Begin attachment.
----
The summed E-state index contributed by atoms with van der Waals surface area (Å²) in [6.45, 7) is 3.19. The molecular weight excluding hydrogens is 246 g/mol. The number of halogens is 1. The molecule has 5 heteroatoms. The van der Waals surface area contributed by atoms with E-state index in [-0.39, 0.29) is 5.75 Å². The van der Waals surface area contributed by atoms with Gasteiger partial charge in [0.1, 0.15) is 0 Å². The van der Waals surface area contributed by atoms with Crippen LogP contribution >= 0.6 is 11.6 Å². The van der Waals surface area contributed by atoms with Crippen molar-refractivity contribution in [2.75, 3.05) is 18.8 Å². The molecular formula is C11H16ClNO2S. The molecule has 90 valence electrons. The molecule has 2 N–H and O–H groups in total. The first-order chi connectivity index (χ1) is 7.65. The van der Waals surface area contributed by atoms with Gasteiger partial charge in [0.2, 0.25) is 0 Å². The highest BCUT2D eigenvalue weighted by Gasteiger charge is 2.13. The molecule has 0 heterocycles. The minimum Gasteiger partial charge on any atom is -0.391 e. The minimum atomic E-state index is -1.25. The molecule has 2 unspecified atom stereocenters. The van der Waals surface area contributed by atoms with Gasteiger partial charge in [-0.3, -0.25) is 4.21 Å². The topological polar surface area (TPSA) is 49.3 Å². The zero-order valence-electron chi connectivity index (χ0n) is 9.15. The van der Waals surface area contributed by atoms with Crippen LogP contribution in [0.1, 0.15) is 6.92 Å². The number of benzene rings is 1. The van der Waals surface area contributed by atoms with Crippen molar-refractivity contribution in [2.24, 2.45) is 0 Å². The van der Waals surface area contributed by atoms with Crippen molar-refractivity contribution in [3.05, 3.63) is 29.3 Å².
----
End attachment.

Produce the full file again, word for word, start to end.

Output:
The summed E-state index contributed by atoms with van der Waals surface area (Å²) in [6.45, 7) is 3.19. The molecular weight excluding hydrogens is 246 g/mol. The number of halogens is 1. The molecule has 5 heteroatoms. The van der Waals surface area contributed by atoms with E-state index in [-0.39, 0.29) is 5.75 Å². The van der Waals surface area contributed by atoms with Gasteiger partial charge in [0.1, 0.15) is 0 Å². The van der Waals surface area contributed by atoms with Crippen LogP contribution >= 0.6 is 11.6 Å². The van der Waals surface area contributed by atoms with Crippen molar-refractivity contribution in [2.75, 3.05) is 18.8 Å². The molecular formula is C11H16ClNO2S. The molecule has 90 valence electrons. The molecule has 2 N–H and O–H groups in total. The first-order chi connectivity index (χ1) is 7.65. The van der Waals surface area contributed by atoms with Gasteiger partial charge in [0.2, 0.25) is 0 Å². The highest BCUT2D eigenvalue weighted by Gasteiger charge is 2.13. The molecule has 0 heterocycles. The minimum Gasteiger partial charge on any atom is -0.391 e. The minimum atomic E-state index is -1.25. The molecule has 2 unspecified atom stereocenters. The van der Waals surface area contributed by atoms with Gasteiger partial charge in [-0.3, -0.25) is 4.21 Å². The topological polar surface area (TPSA) is 49.3 Å². The zero-order valence-electron chi connectivity index (χ0n) is 9.15. The van der Waals surface area contributed by atoms with Crippen LogP contribution in [0.1, 0.15) is 6.92 Å². The number of benzene rings is 1. The van der Waals surface area contributed by atoms with Crippen molar-refractivity contribution in [2.24, 2.45) is 0 Å². The van der Waals surface area contributed by atoms with Crippen molar-refractivity contribution in [3.05, 3.63) is 29.3 Å².